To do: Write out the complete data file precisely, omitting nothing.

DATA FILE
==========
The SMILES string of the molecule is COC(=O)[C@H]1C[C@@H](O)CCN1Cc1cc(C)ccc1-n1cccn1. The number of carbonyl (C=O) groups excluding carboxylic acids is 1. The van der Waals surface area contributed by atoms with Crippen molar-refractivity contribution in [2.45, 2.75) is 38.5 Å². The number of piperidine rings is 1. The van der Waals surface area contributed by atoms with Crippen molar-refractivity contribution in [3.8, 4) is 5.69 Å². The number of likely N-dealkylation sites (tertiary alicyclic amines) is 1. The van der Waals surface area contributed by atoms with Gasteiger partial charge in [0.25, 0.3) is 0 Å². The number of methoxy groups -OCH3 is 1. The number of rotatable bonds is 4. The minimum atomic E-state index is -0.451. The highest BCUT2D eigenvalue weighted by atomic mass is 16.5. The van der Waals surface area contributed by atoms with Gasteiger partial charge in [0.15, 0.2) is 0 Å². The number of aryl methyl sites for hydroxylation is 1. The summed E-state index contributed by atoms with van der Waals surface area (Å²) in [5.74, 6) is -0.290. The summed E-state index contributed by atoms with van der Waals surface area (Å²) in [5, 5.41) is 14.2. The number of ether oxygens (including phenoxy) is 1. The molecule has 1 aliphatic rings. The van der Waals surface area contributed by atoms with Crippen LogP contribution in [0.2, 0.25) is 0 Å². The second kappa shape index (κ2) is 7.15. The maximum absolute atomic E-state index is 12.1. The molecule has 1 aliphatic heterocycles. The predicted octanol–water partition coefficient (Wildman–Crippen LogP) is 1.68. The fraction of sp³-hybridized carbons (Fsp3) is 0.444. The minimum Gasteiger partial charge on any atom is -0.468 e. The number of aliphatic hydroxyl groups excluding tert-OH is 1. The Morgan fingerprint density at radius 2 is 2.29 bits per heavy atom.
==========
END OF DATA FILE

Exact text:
The SMILES string of the molecule is COC(=O)[C@H]1C[C@@H](O)CCN1Cc1cc(C)ccc1-n1cccn1. The number of carbonyl (C=O) groups excluding carboxylic acids is 1. The van der Waals surface area contributed by atoms with Crippen molar-refractivity contribution in [2.45, 2.75) is 38.5 Å². The number of piperidine rings is 1. The van der Waals surface area contributed by atoms with Crippen molar-refractivity contribution in [3.8, 4) is 5.69 Å². The number of likely N-dealkylation sites (tertiary alicyclic amines) is 1. The van der Waals surface area contributed by atoms with Gasteiger partial charge in [0.25, 0.3) is 0 Å². The number of methoxy groups -OCH3 is 1. The number of rotatable bonds is 4. The minimum atomic E-state index is -0.451. The highest BCUT2D eigenvalue weighted by atomic mass is 16.5. The van der Waals surface area contributed by atoms with Gasteiger partial charge in [0.15, 0.2) is 0 Å². The number of aryl methyl sites for hydroxylation is 1. The summed E-state index contributed by atoms with van der Waals surface area (Å²) in [5.74, 6) is -0.290. The summed E-state index contributed by atoms with van der Waals surface area (Å²) in [5, 5.41) is 14.2. The number of ether oxygens (including phenoxy) is 1. The molecule has 1 aliphatic rings. The van der Waals surface area contributed by atoms with Crippen LogP contribution in [0.2, 0.25) is 0 Å². The second kappa shape index (κ2) is 7.15. The maximum absolute atomic E-state index is 12.1. The molecule has 1 aliphatic heterocycles. The predicted octanol–water partition coefficient (Wildman–Crippen LogP) is 1.68. The fraction of sp³-hybridized carbons (Fsp3) is 0.444. The minimum Gasteiger partial charge on any atom is -0.468 e. The number of aliphatic hydroxyl groups excluding tert-OH is 1. The Morgan fingerprint density at radius 2 is 2.29 bits per heavy atom.